10.18.10 Preserved Sunshine
We had tons of yellow cherry tomatoes from two plants this summer, and they continued to produce long after I could figure out what to do with them. They filled bowls and trays, rolled around our kitchen counter, and generally beamed up at me like small blonde children. In the end, I came up with a perfect way to preserve—and even intensify—their sunny sweetness. I simply roast them in the oven at a relatively low temperature and then pack them into jars with olive oil. Are you familiar with Craisins? They are Ocean Spray's attempt to make dried cranberries more palatable by piggybacking on the popularity of raisins. Well, in a stroke of pure marketing genius, I have dubbed mine Tomaisins. Although they aren't totally desiccated, and I don't especially foresee adding them to trail mix, I think they have a lot of potential.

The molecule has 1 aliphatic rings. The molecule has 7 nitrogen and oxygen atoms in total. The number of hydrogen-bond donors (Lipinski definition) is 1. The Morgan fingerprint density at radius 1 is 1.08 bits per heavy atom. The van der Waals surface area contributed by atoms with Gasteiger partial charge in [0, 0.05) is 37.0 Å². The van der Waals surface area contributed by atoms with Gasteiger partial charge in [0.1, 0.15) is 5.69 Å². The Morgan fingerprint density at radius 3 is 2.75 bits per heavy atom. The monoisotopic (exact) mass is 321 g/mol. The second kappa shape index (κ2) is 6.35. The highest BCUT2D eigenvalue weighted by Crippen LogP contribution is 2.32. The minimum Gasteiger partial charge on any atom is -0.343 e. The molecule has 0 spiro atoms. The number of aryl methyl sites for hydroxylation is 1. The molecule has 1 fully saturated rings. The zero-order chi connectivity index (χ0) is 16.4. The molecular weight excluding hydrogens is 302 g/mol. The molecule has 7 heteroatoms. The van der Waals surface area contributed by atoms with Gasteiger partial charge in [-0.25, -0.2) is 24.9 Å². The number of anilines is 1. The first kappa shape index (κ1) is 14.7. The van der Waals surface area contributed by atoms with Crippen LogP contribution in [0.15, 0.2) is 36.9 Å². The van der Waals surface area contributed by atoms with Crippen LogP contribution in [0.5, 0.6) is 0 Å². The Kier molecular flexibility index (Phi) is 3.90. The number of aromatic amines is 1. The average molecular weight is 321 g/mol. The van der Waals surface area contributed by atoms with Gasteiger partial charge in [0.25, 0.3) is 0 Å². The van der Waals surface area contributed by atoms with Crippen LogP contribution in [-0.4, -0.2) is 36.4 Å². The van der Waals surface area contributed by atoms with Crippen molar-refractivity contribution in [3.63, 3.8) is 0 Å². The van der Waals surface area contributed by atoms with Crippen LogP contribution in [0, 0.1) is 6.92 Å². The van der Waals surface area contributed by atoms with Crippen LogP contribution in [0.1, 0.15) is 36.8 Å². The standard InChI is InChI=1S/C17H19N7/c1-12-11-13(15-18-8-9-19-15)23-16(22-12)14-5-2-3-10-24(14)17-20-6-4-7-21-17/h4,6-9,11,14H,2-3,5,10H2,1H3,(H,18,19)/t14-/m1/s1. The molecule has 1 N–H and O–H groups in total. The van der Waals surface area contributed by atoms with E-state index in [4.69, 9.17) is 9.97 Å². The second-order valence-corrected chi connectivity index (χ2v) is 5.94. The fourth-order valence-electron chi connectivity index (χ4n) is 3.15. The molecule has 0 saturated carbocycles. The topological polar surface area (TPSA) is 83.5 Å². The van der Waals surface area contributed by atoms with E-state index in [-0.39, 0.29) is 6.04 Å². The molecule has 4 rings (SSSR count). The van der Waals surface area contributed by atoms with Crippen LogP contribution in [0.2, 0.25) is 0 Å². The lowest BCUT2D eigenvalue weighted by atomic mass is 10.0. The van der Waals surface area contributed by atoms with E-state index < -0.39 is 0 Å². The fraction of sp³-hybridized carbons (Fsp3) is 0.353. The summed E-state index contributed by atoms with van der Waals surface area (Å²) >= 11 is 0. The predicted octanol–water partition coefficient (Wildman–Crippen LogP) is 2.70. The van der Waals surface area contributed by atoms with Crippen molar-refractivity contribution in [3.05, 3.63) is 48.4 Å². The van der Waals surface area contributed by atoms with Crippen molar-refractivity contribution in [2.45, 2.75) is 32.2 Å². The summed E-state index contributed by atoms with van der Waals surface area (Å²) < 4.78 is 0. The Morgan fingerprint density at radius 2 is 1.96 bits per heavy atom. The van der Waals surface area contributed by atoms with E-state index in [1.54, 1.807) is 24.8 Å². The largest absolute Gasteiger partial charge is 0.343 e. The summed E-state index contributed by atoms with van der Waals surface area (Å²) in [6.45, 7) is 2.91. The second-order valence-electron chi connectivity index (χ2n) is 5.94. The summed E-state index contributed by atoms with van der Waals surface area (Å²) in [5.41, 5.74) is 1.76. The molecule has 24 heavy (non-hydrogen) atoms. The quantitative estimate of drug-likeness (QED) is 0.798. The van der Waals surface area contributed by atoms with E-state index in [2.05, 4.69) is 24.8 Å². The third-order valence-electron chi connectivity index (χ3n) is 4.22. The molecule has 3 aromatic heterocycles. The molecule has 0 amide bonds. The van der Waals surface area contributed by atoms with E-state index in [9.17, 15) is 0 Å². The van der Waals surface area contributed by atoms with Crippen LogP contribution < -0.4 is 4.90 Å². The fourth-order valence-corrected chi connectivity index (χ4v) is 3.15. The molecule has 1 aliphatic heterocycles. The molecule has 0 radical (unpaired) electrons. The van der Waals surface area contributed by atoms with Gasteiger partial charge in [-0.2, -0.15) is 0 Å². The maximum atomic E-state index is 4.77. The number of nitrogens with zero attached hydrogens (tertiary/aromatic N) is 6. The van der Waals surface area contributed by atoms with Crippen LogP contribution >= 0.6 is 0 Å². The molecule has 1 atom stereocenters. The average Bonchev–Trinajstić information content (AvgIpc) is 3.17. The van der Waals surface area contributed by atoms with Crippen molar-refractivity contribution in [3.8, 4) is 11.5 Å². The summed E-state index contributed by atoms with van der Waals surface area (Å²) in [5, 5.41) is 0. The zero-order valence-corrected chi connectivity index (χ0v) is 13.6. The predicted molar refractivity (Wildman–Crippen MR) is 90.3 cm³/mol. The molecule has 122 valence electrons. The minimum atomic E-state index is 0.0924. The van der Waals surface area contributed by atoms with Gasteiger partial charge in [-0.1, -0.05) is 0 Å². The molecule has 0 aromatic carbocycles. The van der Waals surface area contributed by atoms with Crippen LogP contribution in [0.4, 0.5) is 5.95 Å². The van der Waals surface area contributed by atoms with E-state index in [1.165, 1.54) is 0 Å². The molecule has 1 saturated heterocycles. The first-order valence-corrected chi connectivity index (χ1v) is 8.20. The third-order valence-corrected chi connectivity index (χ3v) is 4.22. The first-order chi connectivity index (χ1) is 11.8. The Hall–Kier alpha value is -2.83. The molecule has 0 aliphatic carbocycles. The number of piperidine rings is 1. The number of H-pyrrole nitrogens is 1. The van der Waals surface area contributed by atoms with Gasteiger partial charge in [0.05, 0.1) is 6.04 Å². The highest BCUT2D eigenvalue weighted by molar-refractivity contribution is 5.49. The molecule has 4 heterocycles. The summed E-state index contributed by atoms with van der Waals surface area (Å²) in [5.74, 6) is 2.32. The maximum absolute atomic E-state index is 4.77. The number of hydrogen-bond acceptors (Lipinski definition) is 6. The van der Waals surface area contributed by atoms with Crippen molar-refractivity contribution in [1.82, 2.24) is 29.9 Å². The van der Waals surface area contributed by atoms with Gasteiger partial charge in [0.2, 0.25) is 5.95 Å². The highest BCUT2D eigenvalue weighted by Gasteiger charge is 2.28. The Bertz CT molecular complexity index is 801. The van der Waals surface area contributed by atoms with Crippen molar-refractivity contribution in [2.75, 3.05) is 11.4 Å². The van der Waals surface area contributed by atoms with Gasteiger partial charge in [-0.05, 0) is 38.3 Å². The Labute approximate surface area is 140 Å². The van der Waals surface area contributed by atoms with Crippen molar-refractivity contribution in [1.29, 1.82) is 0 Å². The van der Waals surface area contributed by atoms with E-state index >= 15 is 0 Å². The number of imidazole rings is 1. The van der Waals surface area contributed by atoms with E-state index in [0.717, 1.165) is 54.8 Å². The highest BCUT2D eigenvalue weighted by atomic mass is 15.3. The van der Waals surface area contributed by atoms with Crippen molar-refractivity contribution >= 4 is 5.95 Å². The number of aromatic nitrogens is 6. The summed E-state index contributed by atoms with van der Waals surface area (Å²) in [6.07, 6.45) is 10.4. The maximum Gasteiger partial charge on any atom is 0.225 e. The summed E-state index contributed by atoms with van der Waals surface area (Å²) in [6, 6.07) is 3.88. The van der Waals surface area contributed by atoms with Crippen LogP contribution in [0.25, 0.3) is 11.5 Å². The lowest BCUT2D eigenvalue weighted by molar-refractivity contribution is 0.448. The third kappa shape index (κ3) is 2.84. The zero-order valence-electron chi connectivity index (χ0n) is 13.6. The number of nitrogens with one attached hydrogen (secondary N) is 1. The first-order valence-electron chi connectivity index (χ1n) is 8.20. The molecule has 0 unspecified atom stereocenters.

You don't have to limit yourself to using just cherry tomatoes, but I love the versatility of this small size. Toss them with pasta and basil; scoop a few into your next grilled cheese; stir them into a quinoa salad; eat them with fresh mozzarella or as part of an antipasto plate. Of course the olive oil that you store them in counts, so use a good one here. Mine is a green, spicy elixir from Liguria.
TOMAISINSCherry tomatoesSea saltOlive oilPreheat oven to 325 degrees. Line a baking sheet with parchment paper.Slice cherry tomatoes in half (across the middle, not pole to pole). Spread halves, cut side up, in a single layer on baking sheet. Sprinkle with sea salt and roast for approximately 45 minutes. Start checking after 30; you want the tomatoes to look dried and a bit shriveled, even beginning to brown on the edges ever so slightly. Remove from oven and cool.Scoop tomatoes into a jar or tupperware and pour in a few glugs of very good olive oil. You could add some fresh herbs at this point if you were so inclined. Store in the refrigerator. Bring to room temperature before eating to enjoy the best flavor and texture.